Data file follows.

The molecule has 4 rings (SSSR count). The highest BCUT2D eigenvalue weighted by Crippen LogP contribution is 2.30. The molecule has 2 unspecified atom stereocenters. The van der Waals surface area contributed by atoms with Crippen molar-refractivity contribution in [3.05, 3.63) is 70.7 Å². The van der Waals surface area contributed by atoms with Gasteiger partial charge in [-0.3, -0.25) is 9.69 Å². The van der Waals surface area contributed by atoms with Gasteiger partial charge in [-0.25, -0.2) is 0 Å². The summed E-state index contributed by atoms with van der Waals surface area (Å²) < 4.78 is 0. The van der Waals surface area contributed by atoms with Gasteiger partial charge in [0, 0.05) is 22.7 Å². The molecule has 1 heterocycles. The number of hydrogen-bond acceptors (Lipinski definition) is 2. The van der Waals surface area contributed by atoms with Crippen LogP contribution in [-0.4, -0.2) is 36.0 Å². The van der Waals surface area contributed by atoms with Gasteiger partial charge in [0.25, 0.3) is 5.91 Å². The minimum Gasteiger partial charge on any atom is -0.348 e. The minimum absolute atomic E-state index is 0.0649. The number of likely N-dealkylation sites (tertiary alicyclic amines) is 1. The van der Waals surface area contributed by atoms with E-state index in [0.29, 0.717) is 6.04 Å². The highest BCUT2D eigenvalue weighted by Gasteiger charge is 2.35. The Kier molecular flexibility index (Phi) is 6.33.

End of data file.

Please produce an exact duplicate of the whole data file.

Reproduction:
The molecule has 4 rings (SSSR count). The highest BCUT2D eigenvalue weighted by Crippen LogP contribution is 2.30. The molecule has 2 unspecified atom stereocenters. The van der Waals surface area contributed by atoms with Crippen molar-refractivity contribution in [3.05, 3.63) is 70.7 Å². The van der Waals surface area contributed by atoms with Gasteiger partial charge in [-0.3, -0.25) is 9.69 Å². The van der Waals surface area contributed by atoms with Gasteiger partial charge in [-0.25, -0.2) is 0 Å². The summed E-state index contributed by atoms with van der Waals surface area (Å²) < 4.78 is 0. The van der Waals surface area contributed by atoms with Gasteiger partial charge in [0, 0.05) is 22.7 Å². The molecule has 1 heterocycles. The number of hydrogen-bond acceptors (Lipinski definition) is 2. The van der Waals surface area contributed by atoms with Crippen LogP contribution in [-0.4, -0.2) is 36.0 Å². The van der Waals surface area contributed by atoms with Gasteiger partial charge in [0.25, 0.3) is 5.91 Å². The minimum Gasteiger partial charge on any atom is -0.348 e. The minimum absolute atomic E-state index is 0.0649. The number of likely N-dealkylation sites (tertiary alicyclic amines) is 1. The van der Waals surface area contributed by atoms with E-state index in [0.29, 0.717) is 6.04 Å². The highest BCUT2D eigenvalue weighted by Gasteiger charge is 2.35. The Kier molecular flexibility index (Phi) is 6.33.